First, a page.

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NAME: Samuel K. Wilson

DATES: 1841-1865



UNIT: Sturgis Rifles of the Illinois Volunteer Infantry

SERVICE RECORD: Enlisted August 26, 1861, and mustered in on September 12 at Washington, D.C. Served through the Peninsula campaign as a member of General McClellan’s headquarters guard. Honorably discharged for disability on September 1, 1862, in Philadelphia.

Samuel K. Wilson was 20 years old in 1861when he left his father’s farm in Manteno, Illinois, and joined the Sturgis Rifles, which  was formed mainly of men from his hometown. The Sturgis Rifles, part of the Army of the Potomac, was a company initially equipped with Sharps rifles and supported by gifts from Solomon Sturgis, an original settler in Manteno. In June 1861, members of that unit became the bodyguards of Major General George McClellan, who was then commanding Union forces in western Virginia. Private Wilson joined the rifles when they were quartered in Washington, D.C., with the task of guarding “some ladies of secession proclivities.” In April 1862, the Sturgis Rifles accompanied McClellan, now commanding the Army of the Potomac, to Virginia at the onset of the ill-starred Peninsula campaign.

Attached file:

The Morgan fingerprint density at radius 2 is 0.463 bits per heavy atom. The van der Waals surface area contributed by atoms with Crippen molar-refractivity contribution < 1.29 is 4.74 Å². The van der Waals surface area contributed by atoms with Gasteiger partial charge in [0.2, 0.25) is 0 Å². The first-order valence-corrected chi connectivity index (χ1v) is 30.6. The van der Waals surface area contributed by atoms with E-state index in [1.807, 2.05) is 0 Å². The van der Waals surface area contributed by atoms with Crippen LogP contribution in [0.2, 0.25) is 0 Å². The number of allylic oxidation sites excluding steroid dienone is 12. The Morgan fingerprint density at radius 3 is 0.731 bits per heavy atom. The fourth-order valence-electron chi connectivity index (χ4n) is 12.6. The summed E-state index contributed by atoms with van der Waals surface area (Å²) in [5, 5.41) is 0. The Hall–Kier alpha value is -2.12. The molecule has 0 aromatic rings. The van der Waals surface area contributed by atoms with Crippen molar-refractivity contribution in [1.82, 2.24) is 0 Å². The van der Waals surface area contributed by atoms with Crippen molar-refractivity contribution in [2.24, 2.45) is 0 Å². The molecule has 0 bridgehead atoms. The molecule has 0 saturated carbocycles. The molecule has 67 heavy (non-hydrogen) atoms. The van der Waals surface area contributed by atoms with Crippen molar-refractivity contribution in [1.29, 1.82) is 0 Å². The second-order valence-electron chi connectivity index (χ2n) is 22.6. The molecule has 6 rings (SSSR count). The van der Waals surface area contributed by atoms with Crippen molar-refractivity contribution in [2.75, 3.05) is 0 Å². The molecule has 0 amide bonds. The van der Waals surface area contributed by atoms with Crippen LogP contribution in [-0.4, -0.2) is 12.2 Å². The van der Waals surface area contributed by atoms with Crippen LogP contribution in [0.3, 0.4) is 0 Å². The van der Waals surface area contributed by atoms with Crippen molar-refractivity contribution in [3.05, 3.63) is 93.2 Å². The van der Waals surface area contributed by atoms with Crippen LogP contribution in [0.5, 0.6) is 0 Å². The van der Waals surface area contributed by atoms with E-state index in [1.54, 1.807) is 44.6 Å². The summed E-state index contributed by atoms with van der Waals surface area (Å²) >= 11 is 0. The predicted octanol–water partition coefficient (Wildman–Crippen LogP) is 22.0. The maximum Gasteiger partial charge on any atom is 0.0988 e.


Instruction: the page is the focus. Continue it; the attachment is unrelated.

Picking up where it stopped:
Private Wilson was sick during the early part of 1862, but he recovered in time to join the rest of his unit as it took part in the siege of Yorktown. He recorded his experiences in terse diary entries, noting mostly the arrivals of officers and dignitaries to see “The General,” distant cannonading, the weather, glimpses of the wondrous reconnaissance balloons and an occasional sighting of a “very pretty daughter of Virginia.”

Wilson’s almost pleasant rear-echelon service was in stark contrast to what he experienced in June when he visited the Seven Pines battlefield and saw the many Union dead there. The Seven Days’ Battles, which soon followed, are recorded in his diary with confusion and fear. Wilson wrote about low morale in his company, noting that several men expressed “the wish that the Rebels would attack us and drive us into the Chickahominy.” He also wrote of retreating troops, burning supply dumps and Confederate cavalry in the rear. McClellan’s retreat to the James River was muddy and miserable. Wilson again “took sick with the fever” while on guard, and spent some of the march in his captain’s wagon. He was evacuated two months later to Philadelphia, where he was discharged for medical reasons in September 1862. His war lasted just under a year. Samuel Wilson died of another fever in his hometown of Manteno in 1865. He was not quite 24 years old.

Samuel’s younger brother Adolphus also joined the Union Army in 1861, but he stayed in the West with the 57th Illinois Volunteer Infantry. He survived a serious wound at Shiloh, and later marched with Maj. Gen. William T. Sherman through Georgia and the Carolinas. Adolphus saved his brother’s war diary and passed it on to his oldest son, and it has been in the Wilson family ever since.

The tintype of Samuel shown above, found only recently by Adolphus’ great-great-great granddaughter Amy Wilson, was discovered behind the lining of the diary’s leather cover. Although Samuel’s role was small, he served for a short time at the center of Union power.


Originally published in the December 2006 issue of Civil War Times. To subscribe, click here